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Euro: Gas Prices to Ease Through the Winter says Goldman Sachs

Gas production

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Gas prices are forecast to ease through the winter according to Goldman Sachs, a view if correct should ease downside pressure on the Euro.

The Eurozone's single currency is proving highly response to gas prices, with the new sub-parity levels against the Dollar coming amidst surging prices.

A recovery by the Euro over the course of September has meanwhile coincided with an ongoing decline in gas prices; therefore further gas price declines would prove supportive.

"We maintain our view that, while at higher levels than what we expected previously, TTF prices will decline sequentially through winter," says Samantha Dart, Head of Natural Gas Research at Goldman Sachs.

Gains by the Euro against other currencies, including the Pound, have been evident through the course of September amidst falling gas prices.

The GBP/EUR exchange rate has retreated from around 1.1850 to current levels around 1.1518. The below charts shows both TTF gas prices and GBP/EUR peaked in August:

Falling gas prices boost the Euro

Above: GBP/EUR has retreated as gas prices have fallen. To stay on top of this market, set your free FX rate alert here.

"In case gas prices actually start to fall more noticeably over the next few months, due to storage facilities seeming to be comparatively well-filled, especially in Germany, a less deep or at most a mild recession can be expected, which would ultimately support the EUR," says analyst Marc-André Fongern, Managing Director at Fongern Global Forex.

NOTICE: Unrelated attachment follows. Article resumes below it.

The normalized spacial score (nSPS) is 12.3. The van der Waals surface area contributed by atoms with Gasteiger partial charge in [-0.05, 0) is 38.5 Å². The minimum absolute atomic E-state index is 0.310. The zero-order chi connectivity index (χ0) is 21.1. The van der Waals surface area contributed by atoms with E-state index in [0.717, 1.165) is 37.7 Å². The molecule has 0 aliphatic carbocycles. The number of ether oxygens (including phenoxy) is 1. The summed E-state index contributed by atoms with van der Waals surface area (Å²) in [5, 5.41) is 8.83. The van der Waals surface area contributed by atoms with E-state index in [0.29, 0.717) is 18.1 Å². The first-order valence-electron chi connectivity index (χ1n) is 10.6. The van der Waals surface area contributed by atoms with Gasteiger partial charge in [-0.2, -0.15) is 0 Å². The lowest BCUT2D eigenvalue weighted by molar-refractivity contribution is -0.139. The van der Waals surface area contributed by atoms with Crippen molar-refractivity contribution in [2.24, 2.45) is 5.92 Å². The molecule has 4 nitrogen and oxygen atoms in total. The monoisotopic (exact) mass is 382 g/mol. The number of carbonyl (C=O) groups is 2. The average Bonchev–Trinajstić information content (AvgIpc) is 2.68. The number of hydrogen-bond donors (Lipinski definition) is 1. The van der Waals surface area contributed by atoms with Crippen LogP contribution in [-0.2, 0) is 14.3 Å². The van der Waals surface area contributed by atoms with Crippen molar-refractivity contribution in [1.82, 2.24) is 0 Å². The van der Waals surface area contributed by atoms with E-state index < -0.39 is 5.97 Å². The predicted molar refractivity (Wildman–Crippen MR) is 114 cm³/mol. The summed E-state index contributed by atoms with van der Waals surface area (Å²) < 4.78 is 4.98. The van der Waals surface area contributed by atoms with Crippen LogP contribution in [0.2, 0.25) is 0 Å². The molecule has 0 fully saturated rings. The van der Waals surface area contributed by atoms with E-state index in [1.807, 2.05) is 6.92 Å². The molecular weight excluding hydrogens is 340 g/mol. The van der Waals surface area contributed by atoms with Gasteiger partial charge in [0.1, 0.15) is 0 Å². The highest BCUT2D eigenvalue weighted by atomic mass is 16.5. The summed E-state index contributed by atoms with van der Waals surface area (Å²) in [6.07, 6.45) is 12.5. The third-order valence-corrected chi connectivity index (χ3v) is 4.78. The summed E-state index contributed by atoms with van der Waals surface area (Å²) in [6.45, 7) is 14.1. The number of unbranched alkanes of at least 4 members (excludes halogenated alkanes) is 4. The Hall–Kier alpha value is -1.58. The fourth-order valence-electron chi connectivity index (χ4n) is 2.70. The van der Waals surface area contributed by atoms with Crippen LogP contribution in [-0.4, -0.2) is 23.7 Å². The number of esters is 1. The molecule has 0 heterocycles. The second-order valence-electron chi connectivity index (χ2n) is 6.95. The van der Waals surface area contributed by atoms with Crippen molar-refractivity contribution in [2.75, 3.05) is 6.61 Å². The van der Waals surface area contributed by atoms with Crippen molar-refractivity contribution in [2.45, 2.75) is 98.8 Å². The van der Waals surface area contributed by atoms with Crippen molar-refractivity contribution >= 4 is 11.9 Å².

But, ahead of the winter prices should remain elevated as Europe seeks to attract cargoes of Liquified Natural Gas (LNG).

"While we expect TTF prices sustained above 200 Eur for the remainder of summer to continue to attract LNG at or above the high rates we've seen recently, leading us to modestly increase our Sep/Oct expected LNG imports into NW Europe by about 20 mcm/d to 190 mcm/d," says Dart.

The need for seaborne gas deliveries to Europe come amidst the near-total shutdown in the flow of Russian gas into Europe.

Russia's Gazprom on Sept. 02 announced an indefinite shut down of the Nordstream 1 pipeline, the crucial artery that carries gas from Russia to Germany.

But in doing so Russia played their final card from the geopolitical sense: an indefinite shutdown always posed the 'worst case scenario' outcome for the German and European economyies with regards to gas supply.

That the worst has now come to pass inherently brings an end to speculative excess in gas and currency markets.

"Peak pessimism seems to have been hit for the time being, but I do urge caution, the ongoing geopolitical landscape remains highly vulnerable and indeed volatile," says Fongern.

GS chart 1


Goldman Sachs says the shutdown of Nordstream 1 has been mitigated by a combination of European gas demand destruction and imports via alternative channels.

They expect European gas storage levels to continue rising to a 90% threshold by the end of October.

Goldman Sachs forecasts TTF natural gas prices to fall to below 100 EUR/MWh by the first quarter of 2023.

This represents a halving from current levels, but relies on a average winter weather conditions in the region.

"As we go through winter, we expect the high storage levels at the start of the season to accommodate larger-than-average storage withdrawals, still leaving over 20% of full by end-Mar23," says Dart.

"We note that our winter TTF expectations are far lower than current prices - and lower than winter forwards. The higher the storage level at the start of the season, the easier for balances to accommodate larger-than-average storage withdrawals without threatening a stock-out. This implies a higher tolerance for lower prices vs current, and their associated higher demand," she adds.

GS chart 2